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Advanced Technology Attachment

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Advanced Technology Attachment (ATA), is a standard interface for connecting storage devices such as hard disk drives and CD-ROM drives inside personal computers. It is referred to in many ways, including abbreviations such as IDE, ATAPI, and UDMA. ATA standards only allow cable lengths in the range of 18 to 36 inches, so it is normally used as an internal computer storage interface. It is the most common and the least expensive interface for this application.

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History

Although ATA was the only proper name for the standard all along, for marketing reasons, an early version of the standard was called Integrated Drive Electronics (IDE), and the one following it Enhanced IDE (EIDE). With the introduction of Serial ATA around 2003, this configuration has been retroactively renamed Parallel ATA (P-ATA), referring to the method in which data is transferred over wires in this interface.

The interface only worked with hard disks at first. Eventually, the standard was extended to work with a variety of other devices, which generally use removable media. Mainly, these devices are CD-ROM drives, tape drives, and large-capacity floppy drives such as the Zip drive[?] and SuperDisk drive[?]. The extension is called the Advanced Technology Attachment Packet Interface (ATAPI), with the full standard now known as ATA/ATAPI

Another important transition in the history of ATA is the movement from programmed input/output (PIO) to direct memory access (DMA). These are methods for accessing and transferring data within computers. PIO was an inefficient method, and required a significant amount of oversight by the computer's central processing unit. This meant that systems based around ATA devices were generally much slower at disk-related activities than computers using SCSI or other interfaces. However, DMA (and later Ultra DMA or UDMA) greatly reduced the amount of processing time the CPU had to use in order to read and write the disks.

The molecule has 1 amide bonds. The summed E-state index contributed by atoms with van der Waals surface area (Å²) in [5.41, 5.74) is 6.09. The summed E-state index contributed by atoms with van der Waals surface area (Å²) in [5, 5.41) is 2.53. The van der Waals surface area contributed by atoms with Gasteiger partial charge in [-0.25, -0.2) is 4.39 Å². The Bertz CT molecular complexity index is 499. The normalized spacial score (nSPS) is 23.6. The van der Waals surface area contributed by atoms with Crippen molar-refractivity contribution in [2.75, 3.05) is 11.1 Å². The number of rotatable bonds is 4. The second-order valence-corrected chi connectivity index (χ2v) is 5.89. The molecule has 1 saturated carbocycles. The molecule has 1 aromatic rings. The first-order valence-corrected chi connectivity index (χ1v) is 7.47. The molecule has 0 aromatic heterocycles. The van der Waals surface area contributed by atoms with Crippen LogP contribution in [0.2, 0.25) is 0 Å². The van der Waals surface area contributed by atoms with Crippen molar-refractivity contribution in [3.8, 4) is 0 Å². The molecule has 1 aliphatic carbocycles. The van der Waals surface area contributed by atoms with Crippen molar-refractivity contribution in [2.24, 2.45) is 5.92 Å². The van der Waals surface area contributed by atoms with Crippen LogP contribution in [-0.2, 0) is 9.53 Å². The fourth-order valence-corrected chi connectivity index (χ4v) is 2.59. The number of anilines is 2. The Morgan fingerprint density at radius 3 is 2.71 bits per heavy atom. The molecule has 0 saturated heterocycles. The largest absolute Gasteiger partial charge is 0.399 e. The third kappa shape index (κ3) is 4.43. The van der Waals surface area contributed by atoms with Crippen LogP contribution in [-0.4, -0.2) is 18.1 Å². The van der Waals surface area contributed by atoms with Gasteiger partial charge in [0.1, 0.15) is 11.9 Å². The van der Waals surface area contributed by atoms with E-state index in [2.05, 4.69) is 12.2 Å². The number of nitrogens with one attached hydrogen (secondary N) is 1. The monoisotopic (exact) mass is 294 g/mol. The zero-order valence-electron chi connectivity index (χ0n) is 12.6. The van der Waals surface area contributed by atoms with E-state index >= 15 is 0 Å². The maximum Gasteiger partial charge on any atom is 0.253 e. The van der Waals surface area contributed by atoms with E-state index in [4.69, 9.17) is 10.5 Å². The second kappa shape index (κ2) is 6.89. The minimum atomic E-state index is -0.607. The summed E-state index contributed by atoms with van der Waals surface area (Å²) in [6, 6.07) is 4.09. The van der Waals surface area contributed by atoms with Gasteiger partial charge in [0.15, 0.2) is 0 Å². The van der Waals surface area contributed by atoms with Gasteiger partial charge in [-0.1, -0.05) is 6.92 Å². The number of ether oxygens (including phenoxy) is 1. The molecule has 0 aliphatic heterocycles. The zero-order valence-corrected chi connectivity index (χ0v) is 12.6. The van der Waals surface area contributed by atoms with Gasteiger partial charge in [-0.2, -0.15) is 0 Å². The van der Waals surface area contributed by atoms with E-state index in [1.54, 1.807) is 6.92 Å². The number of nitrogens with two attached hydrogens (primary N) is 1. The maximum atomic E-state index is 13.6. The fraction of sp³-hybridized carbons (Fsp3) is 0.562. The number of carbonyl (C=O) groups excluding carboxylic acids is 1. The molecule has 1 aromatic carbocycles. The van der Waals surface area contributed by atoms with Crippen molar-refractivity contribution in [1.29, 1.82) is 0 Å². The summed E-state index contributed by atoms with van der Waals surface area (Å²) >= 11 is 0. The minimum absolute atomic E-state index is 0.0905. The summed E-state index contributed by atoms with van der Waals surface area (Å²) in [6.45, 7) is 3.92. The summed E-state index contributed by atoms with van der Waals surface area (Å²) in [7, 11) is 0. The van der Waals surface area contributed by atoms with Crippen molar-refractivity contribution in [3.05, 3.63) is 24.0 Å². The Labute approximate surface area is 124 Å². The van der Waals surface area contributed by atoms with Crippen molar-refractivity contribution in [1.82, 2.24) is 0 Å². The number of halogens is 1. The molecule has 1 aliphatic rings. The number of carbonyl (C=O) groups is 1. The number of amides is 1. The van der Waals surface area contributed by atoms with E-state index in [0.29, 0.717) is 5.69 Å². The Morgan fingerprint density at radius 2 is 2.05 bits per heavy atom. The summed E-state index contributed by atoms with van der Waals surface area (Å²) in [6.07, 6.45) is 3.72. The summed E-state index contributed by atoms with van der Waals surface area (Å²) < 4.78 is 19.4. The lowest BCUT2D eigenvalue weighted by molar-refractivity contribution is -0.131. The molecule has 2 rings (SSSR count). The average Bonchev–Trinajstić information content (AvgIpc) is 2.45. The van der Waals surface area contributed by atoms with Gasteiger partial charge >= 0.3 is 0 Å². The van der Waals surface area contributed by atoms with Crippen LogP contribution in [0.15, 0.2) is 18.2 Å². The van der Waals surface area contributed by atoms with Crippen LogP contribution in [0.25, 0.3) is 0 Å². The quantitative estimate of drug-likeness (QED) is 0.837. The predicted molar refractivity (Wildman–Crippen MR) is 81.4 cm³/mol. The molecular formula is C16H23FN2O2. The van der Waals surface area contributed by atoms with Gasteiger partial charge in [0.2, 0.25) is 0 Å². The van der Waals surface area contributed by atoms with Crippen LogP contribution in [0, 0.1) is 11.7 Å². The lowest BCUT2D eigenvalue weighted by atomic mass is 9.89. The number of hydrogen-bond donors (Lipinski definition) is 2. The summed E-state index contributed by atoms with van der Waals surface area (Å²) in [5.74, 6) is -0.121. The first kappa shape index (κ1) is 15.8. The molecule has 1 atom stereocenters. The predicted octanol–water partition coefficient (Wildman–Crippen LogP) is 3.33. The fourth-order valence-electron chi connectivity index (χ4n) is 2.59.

ATA devices have suffered from a number of "barriers" in terms of how large they can be (in terms of data capacity). However, most of these barriers have been broken with new addressing systems and programming techniques. Some of the ATA-specific barriers include: 504 megabytes, 32 gigabytes, and 137 gigabytes. A variety of other barriers have existed, but those were usually due to poorly written drivers and disk input/output layers in operating systems. Even the barriers listed above mostly came about due to poorly written BIOSes.

Parallel ATA Interface

Up until the introduction of Serial ATA, 40-pin connectors were used to attach drives to a ribbon cable. Each cable has two or three connectors, one of which is attached to a controller that interfaces with the rest of the computer system. The remaining one or two connectors are attached to drives. Parallel ATA cables transfer data 16 bits at a time.

For most of ATA's history, ribbon cables had 40 wires, but an 80-wire version was introduced when the Ultra DMA/66 standard came out. The 80-wire cable provided a better signal and enabled the 66 megabyte per second transfer speed of that standard.

With the release of successive high-speed versions of the ATA standard in the late 1990s, the original cable length specifications became much less generous. With maximum length now just 18 inches, it can be difficult to connect drives when large computer cases are used, or when several drives are in one computer.

If two drives are attached to a single cable, they are generally configured to have one drive as master and the other as slave. This merely means that the master drive shows up ahead of the slave drive in the computer's operating system.

If only one drive was connected, it is usually configured as master. However, some drives have a special setting called single for this mode of operation. Also, depending on the hardware and software available, a single drive can operate as the slave drive.

A drive setting called cable select has also emerged. In this mode of operation, the computer attempts to automatically manage the master/slave configuration. However, this can be problematic if the computer's operating system doesn't understand how to manage this situation.

Serial ATA

The largest change in ATA happened with the introduction of Serial ATA (see article for more details). This interface uses 7-pin cables for the data connection, and the data is transmitted serially rather than in parallel. In addition, Serial ATA should give users the ability to hot swap[?] hard drives. This adds a capability that more expensive systems such as SCSI and Fibre Channel have had for a long time, though it remains to be seen how widely that aspect of the technology will be used.

The transition to Serial ATA should largely be transparent to the operating system, though new features will probably need to be added to make full use of the technology.

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